Importance of Wetlands

Since there are a number of different types of wetlands, there are a number of benefits that each one offers. Not all of them offer the same benefits to animal life, plant life and even humans as others, but all of them are essential and it is very important to protect both them and the life that they support, some of which cannot be found anywhere else in the world.

  1. Prevent Flooding

Most importantly, wetlands are best known to prevent flooding. Because the plant life and the soil in all different sorts of wetlands is used to being saturated with water, it can hold onto the water better than other areas (for instance, of forest or farmland). Water that falls as precipitation or that flows down from mountains in streams or that is present in the ground is caught and held in wetlands, which prevents other areas, perhaps further downhill, from flooding. This can have a positive impact not only on the environment as a whole, but is very useful for people who have build their settlements next to rivers or other waterways that might otherwise have been prone to flooding.

  1. Release Vegetative Matter

Wetlands release water back into waterways and surrounding areas – although they do so slowly, which is why they are so good at preventing flooding. This water, after having been in areas that are so rich in various different sorts of plant life, is filled with vegetative matter that then finds its way into rivers and streams. This vegetative matter is absolutely essential for sustaining the fish that live in these waterways.

  1. Rejuvenating Ecosystems

The releasing of vegetative matter also provides an essential in the amount of nutrients, seeds and other matter going into streams and rivers, not to mention other creatures. This can help to stabilize, rejuvenate or enrich ecosystems in areas around wetlands.

  1. A Home for Animals

Many animals have wetlands as their homes. Birds such as herons, fish and amphibians all make their homes in these sorts of places. They offer the perfect place for animals to be safe and hidden from predators – perhaps from the air – as well as providing a great deal of diverse foodstuffs such as grasses, mosses and other plant life. Amphibians may hunt and scavenge away from the wetlands, but they always return to find a good place to mate and breed, because wetlands offer a lot more safety than other places.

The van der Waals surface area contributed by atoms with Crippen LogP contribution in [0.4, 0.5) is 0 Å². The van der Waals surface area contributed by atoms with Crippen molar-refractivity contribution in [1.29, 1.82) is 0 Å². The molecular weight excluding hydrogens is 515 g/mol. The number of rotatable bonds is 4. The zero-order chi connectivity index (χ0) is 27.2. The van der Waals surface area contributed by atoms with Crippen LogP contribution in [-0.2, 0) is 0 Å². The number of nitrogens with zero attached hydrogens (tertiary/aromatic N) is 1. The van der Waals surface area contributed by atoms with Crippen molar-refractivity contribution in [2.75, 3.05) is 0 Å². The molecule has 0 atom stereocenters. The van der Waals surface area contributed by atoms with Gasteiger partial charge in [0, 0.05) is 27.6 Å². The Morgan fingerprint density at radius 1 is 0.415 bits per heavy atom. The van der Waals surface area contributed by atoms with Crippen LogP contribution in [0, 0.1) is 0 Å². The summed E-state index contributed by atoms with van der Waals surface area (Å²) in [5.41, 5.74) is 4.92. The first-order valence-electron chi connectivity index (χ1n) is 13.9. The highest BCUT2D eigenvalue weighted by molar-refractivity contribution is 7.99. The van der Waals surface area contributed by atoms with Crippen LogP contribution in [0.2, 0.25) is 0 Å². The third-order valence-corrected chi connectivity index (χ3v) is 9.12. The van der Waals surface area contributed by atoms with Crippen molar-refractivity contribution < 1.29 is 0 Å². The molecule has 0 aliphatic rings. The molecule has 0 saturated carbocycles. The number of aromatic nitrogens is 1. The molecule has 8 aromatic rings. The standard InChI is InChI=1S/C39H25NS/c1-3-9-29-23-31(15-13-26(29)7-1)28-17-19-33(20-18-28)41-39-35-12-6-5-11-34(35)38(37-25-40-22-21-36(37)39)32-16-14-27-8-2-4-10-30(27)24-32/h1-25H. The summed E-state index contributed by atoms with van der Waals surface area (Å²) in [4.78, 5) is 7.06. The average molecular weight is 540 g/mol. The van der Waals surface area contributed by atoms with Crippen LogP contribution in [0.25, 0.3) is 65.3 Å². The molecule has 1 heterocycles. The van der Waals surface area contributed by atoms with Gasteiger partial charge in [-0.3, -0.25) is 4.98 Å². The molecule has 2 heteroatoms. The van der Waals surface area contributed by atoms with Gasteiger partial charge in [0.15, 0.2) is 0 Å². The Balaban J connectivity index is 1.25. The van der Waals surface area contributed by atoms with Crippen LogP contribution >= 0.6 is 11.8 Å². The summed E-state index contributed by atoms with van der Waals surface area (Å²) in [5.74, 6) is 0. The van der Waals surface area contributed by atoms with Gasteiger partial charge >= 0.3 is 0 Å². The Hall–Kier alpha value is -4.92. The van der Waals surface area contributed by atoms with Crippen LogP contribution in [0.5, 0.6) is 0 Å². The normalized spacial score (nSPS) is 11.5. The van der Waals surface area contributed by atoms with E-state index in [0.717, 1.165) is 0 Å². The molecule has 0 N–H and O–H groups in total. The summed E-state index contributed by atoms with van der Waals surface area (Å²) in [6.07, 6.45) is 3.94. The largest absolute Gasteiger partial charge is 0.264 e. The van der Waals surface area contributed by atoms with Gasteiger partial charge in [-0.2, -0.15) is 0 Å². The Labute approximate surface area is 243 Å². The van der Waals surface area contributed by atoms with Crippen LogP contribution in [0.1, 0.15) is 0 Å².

1. Water Purification

As a direct result of having wetlands, the water in the surrounding areas will be a lot cleaner and purer than in other areas. This is because the water is filtered through the wetlands. Fish and other animals may eat vegetation, plants may strain out rubbish that may be in the water because of humans or things like twigs that have fallen from nearby trees, meaning that these things do not make it into streams or rivers further down the line. Wetlands decompose vegetative matter (for the most part – some of it makes its way into streams and rivers to provide food for fish) and even convert various chemicals to make the water even cleaner for the creatures that live both in the wetland and in other water systems. This makes them one of the most productive and critical natural filtering systems in the world.

  1. Erosion Control

Sediment is a natural problem that usually originates in rivers. As the water flows past drier earth, it will sometimes sweep sediment away. This sediment will eventually end up in the sea, which is not hugely problematic, but erosion can be an issue. With earth disappearing, animals may find they have less space to hunt, mate or live. Wetlands act as a sort of erosion control. Emergents – plants that are firmly rooted in the ground but that have stalks that rise up out of the water into the air – grow almost exclusively in wetlands, and it is this that slows the flow of water. This means that the strength of the water is lessened and erosion occurs less powerfully in these sorts of areas, as well as in lakes and rivers where the water is slower.

Image credit
Jay Parker , Gord McKenna


Rinkesh is passionate about clean and green energy. He is running this site since 2009 and writes on various environmental and renewable energy related topics. He lives a green lifestyle and is often looking for ways to improve the environment around him.